'Treme' stars quite a few familiar faces such as Steve Zahn in his first series regular role, Khandi Alexander, John Goodman and Wendell Pierce.

Check out the video after the jump.

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New 'Treme' Trailer Hits High Note

by Scott Harris, posted Mar 15th 2010 4:30PM
Ever since HBO's critically acclaimed masterpiece 'The Wire' went off the air two years ago, fans have been waiting to see what creators David Simon and Eric Overmyer would come up with next.

So when word came out that they were going to take on one of the most complicated issues in the country -- the effort to rebuild New Orleans in the aftermath of 2005's devastating Hurricane Katrina -- fans and pundits alike were both intrigued by the idea and dismayed at the wait for the project to actually materialize. Could the team from 'The Wire' find their magic again? And, if so, could even they do the subject matter justice?

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The Wire's David Simon takes on Post-Katrina New Orleans in Treme - TCA Report

by Joel Keller, posted Jan 15th 2010 1:29PM
David Simon, Wendell Pierce, and Eric Overmyer promoting Treme at the Winter 2010 TCAsIf there was anyone working in TV today who could create an accurate, in-depth portrait of post-Katrina New Orleans, it's David Simon. Many people call Simon's previous HBO series, The Wire, one of the greatest dramas of all time, and they do it for a reason: it has rich characterizations, well-examined stories, and it gives viewers a real feel for the underbelly of Baltimore.

So, with Treme, debuting on HBO in April, Simon tries to examine the lives of ten people who are trying to pull things together three months after Hurricane Katrina flooded out New Orleans.

"New Orleans, to me, represents a place where it's a triumph of American urban culture," said Simon. It's what - it's the best that an American city can be and also the worst in a lot of ways, as I said before, but it has created a culture that has gone around the world."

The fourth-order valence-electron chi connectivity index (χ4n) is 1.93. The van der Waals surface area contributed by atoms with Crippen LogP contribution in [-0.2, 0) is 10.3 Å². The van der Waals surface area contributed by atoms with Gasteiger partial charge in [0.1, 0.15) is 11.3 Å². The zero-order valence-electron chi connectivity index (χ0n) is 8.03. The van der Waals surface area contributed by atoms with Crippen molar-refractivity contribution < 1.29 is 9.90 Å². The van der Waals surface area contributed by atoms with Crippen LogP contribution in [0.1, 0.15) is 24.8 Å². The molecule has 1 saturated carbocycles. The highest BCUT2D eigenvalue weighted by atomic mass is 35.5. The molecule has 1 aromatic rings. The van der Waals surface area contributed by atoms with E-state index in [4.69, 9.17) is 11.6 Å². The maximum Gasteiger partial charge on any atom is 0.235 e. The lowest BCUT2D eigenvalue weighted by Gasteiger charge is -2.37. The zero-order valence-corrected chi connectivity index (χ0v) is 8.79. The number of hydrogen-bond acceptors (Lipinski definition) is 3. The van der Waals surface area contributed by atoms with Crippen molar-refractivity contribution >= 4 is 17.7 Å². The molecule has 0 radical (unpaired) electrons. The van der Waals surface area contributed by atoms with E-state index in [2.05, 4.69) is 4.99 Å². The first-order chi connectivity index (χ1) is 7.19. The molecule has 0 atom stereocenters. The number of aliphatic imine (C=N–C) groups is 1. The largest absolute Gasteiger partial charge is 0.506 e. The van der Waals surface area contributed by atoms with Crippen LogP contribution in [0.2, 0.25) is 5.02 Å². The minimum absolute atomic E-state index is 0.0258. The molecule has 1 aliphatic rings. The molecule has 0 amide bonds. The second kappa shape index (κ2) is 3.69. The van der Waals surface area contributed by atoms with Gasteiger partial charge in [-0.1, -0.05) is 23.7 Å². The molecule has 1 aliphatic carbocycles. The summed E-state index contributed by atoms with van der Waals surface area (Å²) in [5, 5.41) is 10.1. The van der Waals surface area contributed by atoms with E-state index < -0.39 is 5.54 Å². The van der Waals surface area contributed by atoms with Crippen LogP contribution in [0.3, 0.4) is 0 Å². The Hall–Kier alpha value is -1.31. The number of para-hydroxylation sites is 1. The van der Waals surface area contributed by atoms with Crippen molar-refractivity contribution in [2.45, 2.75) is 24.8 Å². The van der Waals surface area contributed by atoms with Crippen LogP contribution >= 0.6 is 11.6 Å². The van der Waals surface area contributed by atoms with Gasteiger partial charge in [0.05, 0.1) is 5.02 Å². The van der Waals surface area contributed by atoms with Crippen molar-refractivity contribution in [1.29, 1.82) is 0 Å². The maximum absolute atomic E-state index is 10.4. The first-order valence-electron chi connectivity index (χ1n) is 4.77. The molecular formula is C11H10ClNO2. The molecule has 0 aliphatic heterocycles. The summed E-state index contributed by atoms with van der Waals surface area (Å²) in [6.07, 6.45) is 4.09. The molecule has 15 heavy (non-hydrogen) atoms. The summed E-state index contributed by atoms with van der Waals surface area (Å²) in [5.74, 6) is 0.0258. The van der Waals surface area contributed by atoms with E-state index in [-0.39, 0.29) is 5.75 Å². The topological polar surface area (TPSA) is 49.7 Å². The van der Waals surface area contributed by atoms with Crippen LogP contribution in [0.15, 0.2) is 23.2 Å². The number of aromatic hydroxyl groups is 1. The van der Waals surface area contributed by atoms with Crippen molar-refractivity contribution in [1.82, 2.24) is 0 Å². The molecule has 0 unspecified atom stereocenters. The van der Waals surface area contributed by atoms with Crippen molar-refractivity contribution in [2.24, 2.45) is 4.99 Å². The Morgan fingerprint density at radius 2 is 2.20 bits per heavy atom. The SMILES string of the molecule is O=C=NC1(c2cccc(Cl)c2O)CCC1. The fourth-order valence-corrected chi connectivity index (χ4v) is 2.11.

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Seven odd duck TV crushes - VIDEO

by Jackie Schnoop, posted Dec 31st 2008 2:00PM
I'm the odd duck, this is a normal duckYes, I am the odd duck. Well, wait. Perhaps it's not all just me. I mean, I'm talking some really odd duck television crushes I have. Some are odd because other folks might not understand such a crush. Others are odd when considered in correlation with me, in particular. And some are odd just because I'm odd and so are they.

Of course, the duck in the image isn't so odd. I looked for an odd duck and kept thinking I didn't want my own image plastered here on the main page. So, we'll suffice with your basic common duck from New Jersey. He could be mob-related, so he could be a tad odd. Read on!

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The Wire wraps up filming

by Bob Sassone, posted Sep 4th 2007 4:41PM

The Wire

If any fans of the critically-acclaimed HBO drama The Wire would like to visit the set sometime in the future, you better bring a shopping list. It's being turned into a Wegman's Food Market.

Yup, The Wire is ending after this upcoming season. I have to admire the show for ending after five seasons even though it's a big hit with critics and loyal fans. I've often said that many shows should be like novels and have a definite end time (Lost, Alias, other shows) so they don't go out of control or overstay their welcome or come up with lame plots in later seasons, so it's good to actually hear that creator and executive producer David Simon feels the same way.

This final season will focus on the slimy tactics some people in the media use (that doesn't include bloggers, of course). The show returns in January.

[via TV Tattle]

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The Wire: Refugees

by Michael Canfield, posted Oct 1st 2006 10:58PM
Detective (S04E04) "No one wins. One side just loses more slowly." -- Prez

Another strong episode, one that balances out the intensity of last week's ending. City hall and police bureaucracy wins, busting up the major case unit, shutting down the wiretaps on Marlo's crew. Now Kima and Lester both land in Homicide, in the same office the McNulty was in when he started all this four years ago. All that work down the drain, but that's the game.

Man, does Bunk (Wendell Pierce) miss McNulty. Seems Bunk's the only one who's not obsessed with his job, and he longs for the old days of drinking and whoring all night with his old partner. McNutly (Dominic West) looks so damn happy still. Maybe that's the only way for him to be happy -- stay away from the politics, and the desire to do good -- or even to make good.